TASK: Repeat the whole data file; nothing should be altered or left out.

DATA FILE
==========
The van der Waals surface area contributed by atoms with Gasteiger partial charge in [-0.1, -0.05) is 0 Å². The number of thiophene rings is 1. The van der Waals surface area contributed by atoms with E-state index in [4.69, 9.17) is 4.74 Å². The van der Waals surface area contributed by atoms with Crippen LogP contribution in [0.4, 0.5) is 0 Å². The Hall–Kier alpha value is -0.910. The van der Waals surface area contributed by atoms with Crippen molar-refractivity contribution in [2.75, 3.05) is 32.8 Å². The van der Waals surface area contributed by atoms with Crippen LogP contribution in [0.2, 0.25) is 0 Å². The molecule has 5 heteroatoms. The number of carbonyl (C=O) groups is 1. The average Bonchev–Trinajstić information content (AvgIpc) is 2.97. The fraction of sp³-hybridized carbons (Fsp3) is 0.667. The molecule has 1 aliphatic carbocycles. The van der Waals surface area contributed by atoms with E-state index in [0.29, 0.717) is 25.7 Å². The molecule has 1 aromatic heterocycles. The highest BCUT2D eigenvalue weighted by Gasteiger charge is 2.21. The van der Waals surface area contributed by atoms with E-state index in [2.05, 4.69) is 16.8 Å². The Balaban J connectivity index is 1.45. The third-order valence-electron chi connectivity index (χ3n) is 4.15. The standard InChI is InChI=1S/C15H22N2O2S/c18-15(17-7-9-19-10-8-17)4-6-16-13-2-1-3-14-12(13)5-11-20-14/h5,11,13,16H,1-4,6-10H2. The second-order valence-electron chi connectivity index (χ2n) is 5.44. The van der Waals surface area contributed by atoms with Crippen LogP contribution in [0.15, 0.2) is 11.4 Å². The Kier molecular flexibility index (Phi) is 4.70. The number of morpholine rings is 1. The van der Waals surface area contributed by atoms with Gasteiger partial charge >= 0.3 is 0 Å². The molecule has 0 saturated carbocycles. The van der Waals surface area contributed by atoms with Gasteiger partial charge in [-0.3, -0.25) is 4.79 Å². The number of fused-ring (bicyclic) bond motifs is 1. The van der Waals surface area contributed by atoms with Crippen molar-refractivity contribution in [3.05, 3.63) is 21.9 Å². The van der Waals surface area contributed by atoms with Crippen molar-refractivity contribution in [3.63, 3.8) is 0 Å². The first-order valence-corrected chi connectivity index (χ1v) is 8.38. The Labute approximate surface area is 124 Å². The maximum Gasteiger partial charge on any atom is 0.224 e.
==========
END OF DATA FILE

The van der Waals surface area contributed by atoms with Gasteiger partial charge in [-0.1, -0.05) is 0 Å². The number of thiophene rings is 1. The van der Waals surface area contributed by atoms with E-state index in [4.69, 9.17) is 4.74 Å². The van der Waals surface area contributed by atoms with Crippen LogP contribution in [0.4, 0.5) is 0 Å². The Hall–Kier alpha value is -0.910. The van der Waals surface area contributed by atoms with Crippen molar-refractivity contribution in [2.75, 3.05) is 32.8 Å². The van der Waals surface area contributed by atoms with Crippen LogP contribution in [0.2, 0.25) is 0 Å². The molecule has 5 heteroatoms. The number of carbonyl (C=O) groups is 1. The average Bonchev–Trinajstić information content (AvgIpc) is 2.97. The fraction of sp³-hybridized carbons (Fsp3) is 0.667. The molecule has 1 aliphatic carbocycles. The van der Waals surface area contributed by atoms with E-state index in [0.29, 0.717) is 25.7 Å². The molecule has 1 aromatic heterocycles. The highest BCUT2D eigenvalue weighted by Gasteiger charge is 2.21. The van der Waals surface area contributed by atoms with E-state index in [2.05, 4.69) is 16.8 Å². The Balaban J connectivity index is 1.45. The third-order valence-electron chi connectivity index (χ3n) is 4.15. The standard InChI is InChI=1S/C15H22N2O2S/c18-15(17-7-9-19-10-8-17)4-6-16-13-2-1-3-14-12(13)5-11-20-14/h5,11,13,16H,1-4,6-10H2. The second-order valence-electron chi connectivity index (χ2n) is 5.44. The van der Waals surface area contributed by atoms with Crippen LogP contribution in [0.15, 0.2) is 11.4 Å². The Kier molecular flexibility index (Phi) is 4.70. The number of morpholine rings is 1. The van der Waals surface area contributed by atoms with Gasteiger partial charge >= 0.3 is 0 Å². The molecule has 0 saturated carbocycles. The van der Waals surface area contributed by atoms with Gasteiger partial charge in [-0.3, -0.25) is 4.79 Å². The number of fused-ring (bicyclic) bond motifs is 1. The van der Waals surface area contributed by atoms with Crippen molar-refractivity contribution in [3.05, 3.63) is 21.9 Å². The van der Waals surface area contributed by atoms with Crippen molar-refractivity contribution in [3.63, 3.8) is 0 Å². The first-order valence-corrected chi connectivity index (χ1v) is 8.38. The Labute approximate surface area is 124 Å². The maximum Gasteiger partial charge on any atom is 0.224 e.